The pound finishes January on a high after a wobbly week. The Bank of England’s interest rate decision was for many investors, too close to call. Sterling was volatile and traded softer in the run up to the decision. It gained on the euro and US dollar, however, following the decision on January 30th to leave interest rates unchanged at 0.75%. Voting 7-2 in favour of holding rates, Mark Carney’s final meeting before he leaves the central bank saw policymakers take stock of what they saw as an improving picture for the UK economy. This measured a number of higher-than expected positive data releases following Prime Minister Boris Johnson’s winter election victory, providing some certainty to the political landscape. However, the Bank of England has also warned that any Brexit related uncertainty could potentially harm the UK’s future prospects for the year.
The UK leaves the European Union tonight, after 47 years as a member. While PM Boris Johnson says Brexit is “a new dawn” in his video message released later tonight, there will be little change immediately, as the UK enters the transition period of departure.
In Europe, while the German manufacturing PMI came in within the contraction zone at 45.2, it was half a point above forecast and the services PMI came in at a five-month high of 54.2. Across the euro zone, the composite PMI inched into the growth zone at 50.9. Business confidence in Germany suggests a “more pessimistic outlook for the coming months” according to the ISO business climate index but there was better news on consumer confidence. Increases were seen in France, Germany and Italy, which also saw a rise in business confidence. Confidence measures were announced before the GDP figures, which saw a surprise contraction by 0.1% quarter-on-quarter of French GDP in the fourth quarter, according to figures from INSEE. This was lower than the forecast 0.2% and a fall from the third quarter results of 0.3% growth.
There was better news in Spain, which showed GDP was up 0.5% quarter-on-quarter and 1.8% year-on-year for Q4 and increases were also seen in Belgium and Austria. Investors will be looking for a continued positive trend to support any gains for the euro.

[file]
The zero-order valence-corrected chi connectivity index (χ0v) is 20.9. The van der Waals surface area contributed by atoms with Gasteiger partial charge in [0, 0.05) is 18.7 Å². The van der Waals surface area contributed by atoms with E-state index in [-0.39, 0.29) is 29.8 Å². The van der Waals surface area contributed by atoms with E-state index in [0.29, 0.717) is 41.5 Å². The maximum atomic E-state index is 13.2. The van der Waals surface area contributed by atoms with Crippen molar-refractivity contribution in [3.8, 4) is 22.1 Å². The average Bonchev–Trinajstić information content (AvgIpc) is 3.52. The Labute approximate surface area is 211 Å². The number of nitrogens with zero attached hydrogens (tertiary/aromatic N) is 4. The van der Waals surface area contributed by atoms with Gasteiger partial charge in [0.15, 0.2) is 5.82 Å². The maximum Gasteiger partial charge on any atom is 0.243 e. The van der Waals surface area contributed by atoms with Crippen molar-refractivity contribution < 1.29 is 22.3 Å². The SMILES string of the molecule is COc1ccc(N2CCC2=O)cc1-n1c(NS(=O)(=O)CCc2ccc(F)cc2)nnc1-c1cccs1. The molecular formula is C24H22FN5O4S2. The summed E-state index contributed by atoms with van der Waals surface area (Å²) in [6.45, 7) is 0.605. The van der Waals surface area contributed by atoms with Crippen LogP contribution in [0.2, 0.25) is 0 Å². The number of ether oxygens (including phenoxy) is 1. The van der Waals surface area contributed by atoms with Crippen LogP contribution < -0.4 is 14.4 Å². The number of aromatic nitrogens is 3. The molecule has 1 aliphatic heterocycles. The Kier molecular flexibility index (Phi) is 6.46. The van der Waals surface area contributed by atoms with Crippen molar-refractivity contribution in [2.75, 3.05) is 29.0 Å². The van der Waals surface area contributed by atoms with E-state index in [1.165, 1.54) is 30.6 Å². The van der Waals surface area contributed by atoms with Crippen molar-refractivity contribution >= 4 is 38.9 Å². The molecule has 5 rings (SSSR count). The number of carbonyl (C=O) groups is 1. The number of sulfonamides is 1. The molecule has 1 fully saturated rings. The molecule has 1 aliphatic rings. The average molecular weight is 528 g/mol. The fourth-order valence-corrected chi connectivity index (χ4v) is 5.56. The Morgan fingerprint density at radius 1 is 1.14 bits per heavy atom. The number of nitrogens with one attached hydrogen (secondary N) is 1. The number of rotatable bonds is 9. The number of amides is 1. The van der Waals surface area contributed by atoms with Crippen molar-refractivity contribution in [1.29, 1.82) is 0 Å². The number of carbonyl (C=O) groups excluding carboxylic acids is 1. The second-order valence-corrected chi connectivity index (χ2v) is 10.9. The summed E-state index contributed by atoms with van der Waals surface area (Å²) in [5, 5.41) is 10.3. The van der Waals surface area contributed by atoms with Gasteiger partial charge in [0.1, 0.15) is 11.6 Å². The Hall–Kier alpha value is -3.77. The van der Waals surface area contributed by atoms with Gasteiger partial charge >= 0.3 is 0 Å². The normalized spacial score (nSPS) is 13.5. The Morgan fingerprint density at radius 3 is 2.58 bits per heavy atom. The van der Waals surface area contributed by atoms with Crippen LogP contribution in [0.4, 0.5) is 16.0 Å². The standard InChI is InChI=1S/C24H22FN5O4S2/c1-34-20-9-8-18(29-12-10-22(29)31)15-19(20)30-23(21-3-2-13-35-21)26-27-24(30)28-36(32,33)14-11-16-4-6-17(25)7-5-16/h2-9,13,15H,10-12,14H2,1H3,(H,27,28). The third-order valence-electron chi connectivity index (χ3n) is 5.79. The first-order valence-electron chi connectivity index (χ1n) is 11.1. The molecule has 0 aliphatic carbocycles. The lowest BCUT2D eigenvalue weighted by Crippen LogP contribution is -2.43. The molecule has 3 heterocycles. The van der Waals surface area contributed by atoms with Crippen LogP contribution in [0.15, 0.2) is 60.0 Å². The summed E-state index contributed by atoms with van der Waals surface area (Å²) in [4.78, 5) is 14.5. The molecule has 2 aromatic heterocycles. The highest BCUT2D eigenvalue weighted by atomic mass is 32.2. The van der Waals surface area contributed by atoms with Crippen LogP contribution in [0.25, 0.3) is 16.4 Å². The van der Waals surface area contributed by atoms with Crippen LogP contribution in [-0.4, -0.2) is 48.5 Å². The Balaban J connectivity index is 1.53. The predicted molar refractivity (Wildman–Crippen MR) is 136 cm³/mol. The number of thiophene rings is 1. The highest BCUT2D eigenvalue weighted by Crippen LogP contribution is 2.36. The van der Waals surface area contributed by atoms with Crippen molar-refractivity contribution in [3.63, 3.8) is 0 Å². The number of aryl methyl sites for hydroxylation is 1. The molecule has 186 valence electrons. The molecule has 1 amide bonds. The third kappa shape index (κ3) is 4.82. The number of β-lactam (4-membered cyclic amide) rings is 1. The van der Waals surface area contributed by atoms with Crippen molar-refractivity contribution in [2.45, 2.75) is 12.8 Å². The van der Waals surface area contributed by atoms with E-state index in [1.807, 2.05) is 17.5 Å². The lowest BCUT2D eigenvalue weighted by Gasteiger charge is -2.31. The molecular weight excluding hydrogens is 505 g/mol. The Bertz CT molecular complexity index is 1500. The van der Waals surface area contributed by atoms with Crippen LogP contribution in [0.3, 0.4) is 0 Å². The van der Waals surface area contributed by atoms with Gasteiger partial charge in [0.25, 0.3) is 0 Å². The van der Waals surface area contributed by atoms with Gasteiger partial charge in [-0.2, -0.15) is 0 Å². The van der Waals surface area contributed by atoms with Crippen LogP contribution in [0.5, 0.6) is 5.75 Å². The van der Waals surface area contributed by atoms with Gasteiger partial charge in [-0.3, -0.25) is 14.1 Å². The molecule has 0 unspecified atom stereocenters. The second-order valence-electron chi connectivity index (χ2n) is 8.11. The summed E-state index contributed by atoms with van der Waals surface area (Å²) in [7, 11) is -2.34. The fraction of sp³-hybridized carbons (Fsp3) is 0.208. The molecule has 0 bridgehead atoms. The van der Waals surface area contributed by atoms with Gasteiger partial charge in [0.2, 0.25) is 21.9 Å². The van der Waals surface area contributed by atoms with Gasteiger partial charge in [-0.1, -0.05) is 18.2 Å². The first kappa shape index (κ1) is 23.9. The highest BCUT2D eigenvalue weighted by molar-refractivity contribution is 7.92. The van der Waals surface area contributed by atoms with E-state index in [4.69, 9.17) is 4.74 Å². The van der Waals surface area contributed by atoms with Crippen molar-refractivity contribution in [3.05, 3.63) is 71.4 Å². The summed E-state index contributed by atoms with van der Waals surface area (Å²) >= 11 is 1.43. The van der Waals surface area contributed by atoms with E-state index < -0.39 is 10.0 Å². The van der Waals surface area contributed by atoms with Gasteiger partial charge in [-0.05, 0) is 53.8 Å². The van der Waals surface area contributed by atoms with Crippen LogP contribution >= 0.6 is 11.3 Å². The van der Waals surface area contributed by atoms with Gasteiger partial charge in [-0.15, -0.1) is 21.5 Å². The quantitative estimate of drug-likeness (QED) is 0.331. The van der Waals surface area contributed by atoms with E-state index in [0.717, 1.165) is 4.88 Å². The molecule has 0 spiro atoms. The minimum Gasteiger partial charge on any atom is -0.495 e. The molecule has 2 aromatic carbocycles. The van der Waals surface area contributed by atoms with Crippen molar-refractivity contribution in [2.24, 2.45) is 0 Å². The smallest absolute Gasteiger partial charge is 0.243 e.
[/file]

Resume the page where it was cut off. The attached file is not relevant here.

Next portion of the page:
The US dollar looks set to be finishing strong against the euro and the Loonie, but has retreated against sterling and the Japanese yen. Concerns surrounding the spread of the coronavirus are affecting major markets, with the outbreak of sufficient enormity to warrant consideration by the Federal Reserve in its monetary policy decision this week. The US central bank left its benchmark interest rate unchanged, with Fed chairman Jay Powell stating there would “clearly be implication at least in the near term” for growth in China and elsewhere. After an initial sell-off Thursday morning, the DOW rallied to finish 125 points higher, with DOW Futures this morning showing the US equity markets opening roughly 70 points lower.
The Loonie sunk to a seven-week low against the greenback early this week after becoming weighed down by sluggish oil prices. Investors have been dropping commodities since the coronavirus outbreak. The Canadian dollar is still on a downward trend from the Bank of Canada’s surprisingly dovish stance, after it left its interest rates at 1.75%. While this was expected, the BoC did say a rate cut in the near future was possible if domestic growth kept slowing.
Celebrations for Australia Day kicked off the week, however there wasn’t much cause for optimism as far as the Australian dollar was concerned by the end of it. Steady data helped keep the Aussie afloat as the week began, as the NAB’s monthly business survey offered “further evidence that activity stabilised in Q4”, while consumer prices rose by 0.7% in the fourth quarter of 2019. With headline inflation for 2019 reaching 1.8%, the likelihood of a rate cut by the Reserve Bank of Australia has sunk as low as 10% in the eyes of investors.
However, mixed results as the week went on and increased fears from investors regarding the coronavirus did little to help the Aussie defend itself against positive data out of the UK and US. Private Sector Credit was positive at 2.3%, however Friday’s PPI prices remained in line with downbeat market expectations. This saw AUD end up behind the pound, euro, yuan, US dollar, Canadian dollar and Swedish krona as it continued its poor start to 2020.
The kiwi dropped 2% in the week of more continued virus worries. New Zealand’s economic growth like many countries in Asia and Australasia, is pegged to China’s success more-or-less. While China’s National Bureau of Statistics PMI came in at 50, and was in line of expectations, this data doesn’t reflect the impact of the coronavirus as it was taken before the outbreak. The kiwi improved slightly but lost ground against GBP after the BoE rate decision. The New Zealand dollar finds itself finishing at the back of the pack, behind even the Aussie.